Pastor Kate's Blog - Reflection of "See No Stranger" - Chapter Seven

This chapter was hard. Reading about Oak Creek in such detail. Experiencing that story with an author that doesn’t look away or flinch. Really, really hard. A couple of things came up for me when reading this chapter. First, I was raised in a household where hard things were avoided. We simply just didn’t talk about them. If someone, dared break that rule, reality was denied. There was simply no capacity to name or sit with hard things.

Now, one of the biggest parts of my job, is to sit with hard things that people acknowledge are happening. Often, when I’m present during intense grief, I focus on my breath. I take long deep breaths and ask God that those around me feel God’s presence and peace. It’s my way of “doing” something when there is really nothing to be done. It grounds me and helps me feel present so that I’m able to stay in the moment and acknowledge the hard things.

At one point in the chapter Kaur mentions that we may not see the fruits of our labor during our lifetime, we labor anyway. That was helpful to me. In a results-oriented, I want it now culture, I can get frustrated with efforts that feel like they lack results. And yet, I believe two things. First, the effort does change the world – even if it’s not in ways that I can see. Second, the effort changes me. When I live a life and take actions aligned with my values, I become closer to God.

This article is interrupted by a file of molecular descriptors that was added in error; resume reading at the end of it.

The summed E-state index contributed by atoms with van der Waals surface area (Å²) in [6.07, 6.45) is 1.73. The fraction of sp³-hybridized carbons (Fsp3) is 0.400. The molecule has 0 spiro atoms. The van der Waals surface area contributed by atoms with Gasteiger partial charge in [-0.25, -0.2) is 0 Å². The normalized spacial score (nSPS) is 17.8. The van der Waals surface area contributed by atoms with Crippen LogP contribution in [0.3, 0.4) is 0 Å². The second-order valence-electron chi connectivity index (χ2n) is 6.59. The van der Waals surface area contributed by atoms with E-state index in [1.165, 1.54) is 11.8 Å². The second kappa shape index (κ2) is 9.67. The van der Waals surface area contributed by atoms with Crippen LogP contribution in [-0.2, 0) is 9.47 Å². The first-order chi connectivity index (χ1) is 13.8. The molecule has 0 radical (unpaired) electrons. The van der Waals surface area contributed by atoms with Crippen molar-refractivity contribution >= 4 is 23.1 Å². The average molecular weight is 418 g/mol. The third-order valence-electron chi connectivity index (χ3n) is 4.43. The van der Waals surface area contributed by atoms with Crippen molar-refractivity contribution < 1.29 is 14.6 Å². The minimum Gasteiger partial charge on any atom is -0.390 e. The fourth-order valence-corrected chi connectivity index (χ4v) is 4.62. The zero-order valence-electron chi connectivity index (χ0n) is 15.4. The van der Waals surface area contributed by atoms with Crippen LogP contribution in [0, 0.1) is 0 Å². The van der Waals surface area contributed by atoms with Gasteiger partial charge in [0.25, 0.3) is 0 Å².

The reminder that we may not see results is also freeing. It frees me to take a breath and step away from efforts because it reminds me that this is long, slow progress. My effort contributes to that process and the longer I can sustain the effort the bigger impact I will have. I don’t labor alone and I’m not the solo savior of the universe. This is not the kind of thing where if I just stick it out until this one thing happens, if I just get this piece right, everything will change.

I wonder how we, as a church community, can better support one another to sustain our efforts in doing work where we might not see the results in our lifetime. How can we celebrate one another’s efforts? How can we renew one another’s spirits?

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